As I mentioned, this book is told in two timelines.  The first timeline is focused on Sara.  Sara was a really interesting character that I found myself liking her right away.  Sara has Asperger's Syndrome which does have an impact on how she thinks and sees the world.  I enjoyed watching her work to break the code for Mary's diary as she was hired to do.  I think that my favorite part of her timeline was the interactions with all the other characters.  I loved watching her develop a relationship with Luc, Noah, and Denise.

The second timeline follows Mary Dundas in the 1730s.  Mary has been living with an aunt and really wants her father and brother to want her around so she is excited when her brother comes to get her.  Her brother really needs Mary to help out with a mission to protect the Jacobite cause.  Before she knows it, Mary is entangled in an exciting adventure that is quite dangerous.  I never felt the same connection to Mary that I did with Sara. Even though there was more action in her timeline, I found that everything seemed to move rather slowly.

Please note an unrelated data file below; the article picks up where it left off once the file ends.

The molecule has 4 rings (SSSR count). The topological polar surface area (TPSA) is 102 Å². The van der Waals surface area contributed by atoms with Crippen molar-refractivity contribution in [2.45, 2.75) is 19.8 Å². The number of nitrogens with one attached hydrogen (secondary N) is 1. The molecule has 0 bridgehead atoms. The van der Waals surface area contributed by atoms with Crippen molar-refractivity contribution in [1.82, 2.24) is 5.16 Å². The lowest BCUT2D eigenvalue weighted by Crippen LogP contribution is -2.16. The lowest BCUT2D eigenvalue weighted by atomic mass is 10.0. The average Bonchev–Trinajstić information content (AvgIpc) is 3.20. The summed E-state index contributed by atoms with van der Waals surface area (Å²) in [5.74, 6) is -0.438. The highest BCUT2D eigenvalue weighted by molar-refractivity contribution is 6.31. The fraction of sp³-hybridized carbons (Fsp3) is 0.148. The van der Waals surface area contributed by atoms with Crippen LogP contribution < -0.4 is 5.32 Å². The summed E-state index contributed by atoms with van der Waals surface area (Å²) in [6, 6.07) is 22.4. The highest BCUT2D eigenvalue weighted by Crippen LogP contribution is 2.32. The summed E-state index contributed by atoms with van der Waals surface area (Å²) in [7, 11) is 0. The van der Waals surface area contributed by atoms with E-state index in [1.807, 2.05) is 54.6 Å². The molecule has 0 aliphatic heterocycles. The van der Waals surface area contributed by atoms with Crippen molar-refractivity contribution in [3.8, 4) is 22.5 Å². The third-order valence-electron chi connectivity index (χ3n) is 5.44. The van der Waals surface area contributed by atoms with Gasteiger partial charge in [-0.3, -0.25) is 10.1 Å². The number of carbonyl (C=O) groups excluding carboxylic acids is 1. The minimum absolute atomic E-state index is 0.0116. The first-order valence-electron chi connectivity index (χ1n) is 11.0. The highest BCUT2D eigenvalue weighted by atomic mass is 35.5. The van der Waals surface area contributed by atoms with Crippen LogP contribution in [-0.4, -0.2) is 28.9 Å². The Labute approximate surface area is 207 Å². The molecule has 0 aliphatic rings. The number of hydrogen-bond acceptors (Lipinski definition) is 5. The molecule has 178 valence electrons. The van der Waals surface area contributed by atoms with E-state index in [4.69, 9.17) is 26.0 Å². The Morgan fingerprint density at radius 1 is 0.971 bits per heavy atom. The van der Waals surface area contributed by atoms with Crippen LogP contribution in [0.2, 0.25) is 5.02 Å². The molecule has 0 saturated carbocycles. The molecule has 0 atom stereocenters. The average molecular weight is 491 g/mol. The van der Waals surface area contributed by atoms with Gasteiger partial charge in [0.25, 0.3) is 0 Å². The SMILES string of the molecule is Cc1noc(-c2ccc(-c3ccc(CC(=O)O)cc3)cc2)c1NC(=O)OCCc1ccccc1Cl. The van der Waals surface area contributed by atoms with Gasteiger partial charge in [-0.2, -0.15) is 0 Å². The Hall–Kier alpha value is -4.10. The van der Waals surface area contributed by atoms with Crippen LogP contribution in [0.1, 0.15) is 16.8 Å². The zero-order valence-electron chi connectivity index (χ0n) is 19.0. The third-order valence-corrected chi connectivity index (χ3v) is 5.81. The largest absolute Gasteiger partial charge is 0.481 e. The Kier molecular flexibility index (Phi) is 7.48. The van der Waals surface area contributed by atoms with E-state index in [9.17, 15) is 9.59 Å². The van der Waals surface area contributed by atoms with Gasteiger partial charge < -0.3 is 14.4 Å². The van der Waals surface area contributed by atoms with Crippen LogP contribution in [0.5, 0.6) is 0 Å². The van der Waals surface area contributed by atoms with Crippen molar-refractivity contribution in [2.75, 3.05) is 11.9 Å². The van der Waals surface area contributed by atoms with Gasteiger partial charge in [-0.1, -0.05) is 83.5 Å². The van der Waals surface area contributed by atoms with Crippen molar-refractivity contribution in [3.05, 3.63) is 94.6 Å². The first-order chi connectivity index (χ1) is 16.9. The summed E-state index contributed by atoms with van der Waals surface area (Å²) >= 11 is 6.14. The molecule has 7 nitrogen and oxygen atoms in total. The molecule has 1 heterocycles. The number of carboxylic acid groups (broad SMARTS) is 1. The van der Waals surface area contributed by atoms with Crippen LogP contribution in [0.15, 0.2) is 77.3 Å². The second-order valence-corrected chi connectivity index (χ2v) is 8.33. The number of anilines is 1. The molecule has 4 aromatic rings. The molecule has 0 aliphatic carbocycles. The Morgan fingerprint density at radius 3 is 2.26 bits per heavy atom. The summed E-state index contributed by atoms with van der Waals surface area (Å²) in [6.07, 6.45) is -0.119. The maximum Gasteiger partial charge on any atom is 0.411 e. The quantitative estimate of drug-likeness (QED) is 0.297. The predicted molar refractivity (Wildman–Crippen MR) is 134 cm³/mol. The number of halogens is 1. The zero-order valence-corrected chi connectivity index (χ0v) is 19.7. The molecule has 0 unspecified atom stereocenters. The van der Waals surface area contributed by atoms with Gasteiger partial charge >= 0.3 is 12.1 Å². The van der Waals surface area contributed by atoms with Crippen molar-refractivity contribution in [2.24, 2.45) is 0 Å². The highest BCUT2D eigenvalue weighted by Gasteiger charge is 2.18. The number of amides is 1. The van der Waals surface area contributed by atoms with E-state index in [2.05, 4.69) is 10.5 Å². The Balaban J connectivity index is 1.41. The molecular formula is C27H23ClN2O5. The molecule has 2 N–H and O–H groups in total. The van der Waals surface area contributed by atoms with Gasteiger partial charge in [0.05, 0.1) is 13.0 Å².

I believe that this was my first time listening to Katherine Kellgren's narration and I have to admit that it did take me some time to get used to her voice.  She did a good job with the rather large cast of characters and added a lot of emotion to the story.  By the end of the book she did win me over and I had no problem listening for hours at a time.

I think that a lot of readers will like this one a bit more than I did.  This was a book that told two very interesting stories.  Unfortunately, I preferred one of those stories much more than the other and anytime the book changed to a new timeline, I thought that it lost some momentum.  I do look forward to reading more from Susanna Kearsley in the future.

I received a digital review copy of this book from Sourcebooks Landmark via NetGalley and purchased a copy of the audiobook.
About the Author